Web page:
There is a difference between a job description and what a person should be spending their time doing. A job description is a tool used for hiring and training, so we know who to look for and what skill sets they have or need to acquire to fill their position. But the real question is, what three to four things—if they get them right—make someone successful at their job? If you are an owner or leader in your company and people answer to you, do the following exercise.
Write down the top three or four most important things that the person (or people) answering to you should be doing with their time. If you were to tell them the most important things you want them to be thinking about and spending their time on while at work, what would those be and what would they look like? What would their perfect day be?
If you work for someone else in any capacity, write down the top three or four most important things you think your boss wants you doing. How do they want you to spend your day?
Now if you are the “boss,” have your team members write down what they think you want them doing, and what they think the most important items they should be thinking about and spending his time on are. Now compare the two things. You might be surprised.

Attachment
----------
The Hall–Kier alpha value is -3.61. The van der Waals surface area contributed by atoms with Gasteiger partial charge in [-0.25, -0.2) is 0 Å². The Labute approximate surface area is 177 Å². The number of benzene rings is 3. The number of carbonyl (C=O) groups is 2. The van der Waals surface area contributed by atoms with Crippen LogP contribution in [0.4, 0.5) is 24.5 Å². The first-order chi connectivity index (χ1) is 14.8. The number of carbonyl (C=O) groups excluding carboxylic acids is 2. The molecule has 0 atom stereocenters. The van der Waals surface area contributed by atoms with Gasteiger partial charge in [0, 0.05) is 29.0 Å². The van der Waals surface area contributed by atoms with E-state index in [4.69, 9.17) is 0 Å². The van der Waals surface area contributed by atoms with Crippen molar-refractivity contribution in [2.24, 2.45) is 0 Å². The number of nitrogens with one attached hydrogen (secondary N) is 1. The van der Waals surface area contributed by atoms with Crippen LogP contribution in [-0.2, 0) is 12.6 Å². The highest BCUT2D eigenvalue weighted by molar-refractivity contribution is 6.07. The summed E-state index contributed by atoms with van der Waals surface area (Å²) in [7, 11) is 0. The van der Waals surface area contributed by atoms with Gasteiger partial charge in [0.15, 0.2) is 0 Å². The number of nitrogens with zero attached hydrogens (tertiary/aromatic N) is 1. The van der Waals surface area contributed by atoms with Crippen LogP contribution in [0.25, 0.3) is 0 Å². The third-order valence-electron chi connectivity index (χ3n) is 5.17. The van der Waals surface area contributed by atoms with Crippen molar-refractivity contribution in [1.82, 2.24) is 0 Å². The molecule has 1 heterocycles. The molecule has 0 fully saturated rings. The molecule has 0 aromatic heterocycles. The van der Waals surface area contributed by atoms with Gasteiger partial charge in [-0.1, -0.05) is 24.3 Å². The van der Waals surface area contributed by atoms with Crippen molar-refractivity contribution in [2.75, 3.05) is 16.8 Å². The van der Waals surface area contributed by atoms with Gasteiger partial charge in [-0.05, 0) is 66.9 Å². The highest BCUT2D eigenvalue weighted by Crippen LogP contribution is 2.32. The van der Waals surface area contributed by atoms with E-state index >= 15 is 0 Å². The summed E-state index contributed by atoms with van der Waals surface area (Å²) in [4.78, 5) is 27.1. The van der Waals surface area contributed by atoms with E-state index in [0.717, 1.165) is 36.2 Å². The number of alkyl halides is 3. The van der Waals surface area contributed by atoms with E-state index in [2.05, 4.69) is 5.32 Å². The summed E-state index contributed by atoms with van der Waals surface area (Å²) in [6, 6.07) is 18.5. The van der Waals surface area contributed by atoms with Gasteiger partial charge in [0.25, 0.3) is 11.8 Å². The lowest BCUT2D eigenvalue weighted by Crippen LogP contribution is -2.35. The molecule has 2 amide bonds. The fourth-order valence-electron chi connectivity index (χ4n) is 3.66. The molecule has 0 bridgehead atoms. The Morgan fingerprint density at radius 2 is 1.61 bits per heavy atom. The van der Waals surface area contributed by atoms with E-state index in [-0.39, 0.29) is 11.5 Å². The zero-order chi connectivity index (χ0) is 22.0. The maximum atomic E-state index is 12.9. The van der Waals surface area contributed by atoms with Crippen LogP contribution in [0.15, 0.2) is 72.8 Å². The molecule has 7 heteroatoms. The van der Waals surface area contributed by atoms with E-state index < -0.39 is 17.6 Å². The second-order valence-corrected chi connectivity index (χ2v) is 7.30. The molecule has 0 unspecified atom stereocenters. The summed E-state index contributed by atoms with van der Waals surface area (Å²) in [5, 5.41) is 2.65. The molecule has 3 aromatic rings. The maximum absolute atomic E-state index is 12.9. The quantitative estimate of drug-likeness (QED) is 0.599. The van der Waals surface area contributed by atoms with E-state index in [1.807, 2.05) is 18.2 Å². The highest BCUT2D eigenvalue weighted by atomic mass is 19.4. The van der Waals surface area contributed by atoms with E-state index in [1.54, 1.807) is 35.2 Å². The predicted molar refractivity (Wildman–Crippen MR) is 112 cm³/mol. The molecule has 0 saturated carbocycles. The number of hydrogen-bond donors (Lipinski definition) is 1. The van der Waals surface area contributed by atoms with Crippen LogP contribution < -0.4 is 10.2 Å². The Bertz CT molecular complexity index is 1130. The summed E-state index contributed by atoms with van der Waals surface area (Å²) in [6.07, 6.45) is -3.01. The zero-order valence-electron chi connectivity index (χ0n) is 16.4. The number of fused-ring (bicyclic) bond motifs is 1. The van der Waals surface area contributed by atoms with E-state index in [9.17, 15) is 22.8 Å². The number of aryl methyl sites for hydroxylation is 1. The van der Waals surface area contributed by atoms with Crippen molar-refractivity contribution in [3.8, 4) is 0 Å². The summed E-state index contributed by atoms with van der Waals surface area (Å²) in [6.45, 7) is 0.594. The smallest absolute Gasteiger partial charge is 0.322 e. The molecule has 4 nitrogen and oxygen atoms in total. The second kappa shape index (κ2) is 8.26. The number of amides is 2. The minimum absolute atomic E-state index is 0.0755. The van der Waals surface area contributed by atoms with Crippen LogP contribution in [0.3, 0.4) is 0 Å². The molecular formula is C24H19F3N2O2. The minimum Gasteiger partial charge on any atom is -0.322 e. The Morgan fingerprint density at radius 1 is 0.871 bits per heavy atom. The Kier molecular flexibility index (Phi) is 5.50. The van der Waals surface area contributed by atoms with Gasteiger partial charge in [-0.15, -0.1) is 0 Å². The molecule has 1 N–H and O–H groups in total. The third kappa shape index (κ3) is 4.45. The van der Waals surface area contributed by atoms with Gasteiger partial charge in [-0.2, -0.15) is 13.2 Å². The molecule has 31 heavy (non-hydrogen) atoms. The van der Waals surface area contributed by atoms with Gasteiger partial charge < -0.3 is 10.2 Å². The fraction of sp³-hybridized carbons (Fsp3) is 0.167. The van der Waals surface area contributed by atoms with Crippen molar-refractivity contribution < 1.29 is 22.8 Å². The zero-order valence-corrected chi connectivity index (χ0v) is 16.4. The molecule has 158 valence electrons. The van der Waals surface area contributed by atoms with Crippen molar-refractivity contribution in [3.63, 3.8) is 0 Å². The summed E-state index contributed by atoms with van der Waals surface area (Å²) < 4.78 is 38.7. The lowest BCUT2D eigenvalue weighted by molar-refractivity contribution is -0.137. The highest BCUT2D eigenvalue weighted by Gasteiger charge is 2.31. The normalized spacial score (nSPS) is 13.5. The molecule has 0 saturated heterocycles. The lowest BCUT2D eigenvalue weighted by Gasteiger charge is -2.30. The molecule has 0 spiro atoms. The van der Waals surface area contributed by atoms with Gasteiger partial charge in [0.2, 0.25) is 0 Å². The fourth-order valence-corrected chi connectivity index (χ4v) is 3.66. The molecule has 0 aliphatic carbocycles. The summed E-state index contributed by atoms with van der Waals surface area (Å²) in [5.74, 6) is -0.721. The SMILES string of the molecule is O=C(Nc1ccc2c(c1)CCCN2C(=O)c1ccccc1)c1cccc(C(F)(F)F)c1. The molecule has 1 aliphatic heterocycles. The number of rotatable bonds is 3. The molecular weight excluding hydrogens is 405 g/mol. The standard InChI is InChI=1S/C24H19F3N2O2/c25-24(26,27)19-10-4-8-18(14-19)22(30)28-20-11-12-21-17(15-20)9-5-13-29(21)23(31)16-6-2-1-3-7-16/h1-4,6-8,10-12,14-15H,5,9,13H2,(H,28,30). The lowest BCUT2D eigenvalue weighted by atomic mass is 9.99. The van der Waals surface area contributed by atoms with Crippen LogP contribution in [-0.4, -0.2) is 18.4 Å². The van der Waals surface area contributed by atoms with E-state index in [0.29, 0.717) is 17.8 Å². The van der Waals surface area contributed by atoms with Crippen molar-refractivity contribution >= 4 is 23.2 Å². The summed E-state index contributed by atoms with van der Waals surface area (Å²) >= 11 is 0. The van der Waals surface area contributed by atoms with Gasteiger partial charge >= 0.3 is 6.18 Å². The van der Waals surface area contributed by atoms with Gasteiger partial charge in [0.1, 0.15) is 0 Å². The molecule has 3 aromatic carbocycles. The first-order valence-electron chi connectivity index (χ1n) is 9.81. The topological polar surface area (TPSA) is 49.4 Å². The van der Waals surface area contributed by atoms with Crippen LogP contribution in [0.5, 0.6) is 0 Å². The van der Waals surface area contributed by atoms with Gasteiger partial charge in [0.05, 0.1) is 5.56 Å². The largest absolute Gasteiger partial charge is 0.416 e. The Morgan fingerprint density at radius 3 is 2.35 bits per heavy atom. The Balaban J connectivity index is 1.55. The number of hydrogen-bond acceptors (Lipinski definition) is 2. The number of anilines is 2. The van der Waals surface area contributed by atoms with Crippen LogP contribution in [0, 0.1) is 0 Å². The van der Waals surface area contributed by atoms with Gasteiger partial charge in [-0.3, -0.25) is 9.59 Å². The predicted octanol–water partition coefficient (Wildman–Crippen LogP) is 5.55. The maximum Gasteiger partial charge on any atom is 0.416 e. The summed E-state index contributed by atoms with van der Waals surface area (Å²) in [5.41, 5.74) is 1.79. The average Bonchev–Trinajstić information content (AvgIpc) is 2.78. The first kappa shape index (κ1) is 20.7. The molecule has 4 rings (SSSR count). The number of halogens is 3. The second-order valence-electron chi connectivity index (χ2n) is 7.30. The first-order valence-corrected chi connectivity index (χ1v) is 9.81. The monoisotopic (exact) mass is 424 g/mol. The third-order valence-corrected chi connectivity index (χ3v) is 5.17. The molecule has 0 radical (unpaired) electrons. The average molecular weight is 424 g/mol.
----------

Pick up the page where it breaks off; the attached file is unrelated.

Most team members, most employees, do not know what the top things are that will make them successful in your eyes. The frustration is what they think are the most important things and what you think are the most important things may be completely different. What if you are running your company or practice thinking that your team is thinking and doing one thing, and it turns out they are thinking and doing something completely different? The horse is off the farm. You cannot be successful. And yet, most of us have been in this very situation. Each of your team members, each of your direct reports, should know EXACTLY what you expect of them. Not in a formal boss kind of way, but really understand what you want them spending their time on.
The key to a successful practice or business is to have everyone rowing in the same direction. It sounds like common sense, but the irony of common sense is how uncommon it is. Most practices and companies I have visited do not run like this at all. The employees think one thing and the managers or bosses think something completely different. What about your customers, what about your spouse, or your kids?
Start rowing in the same direction.
Living Every Minute,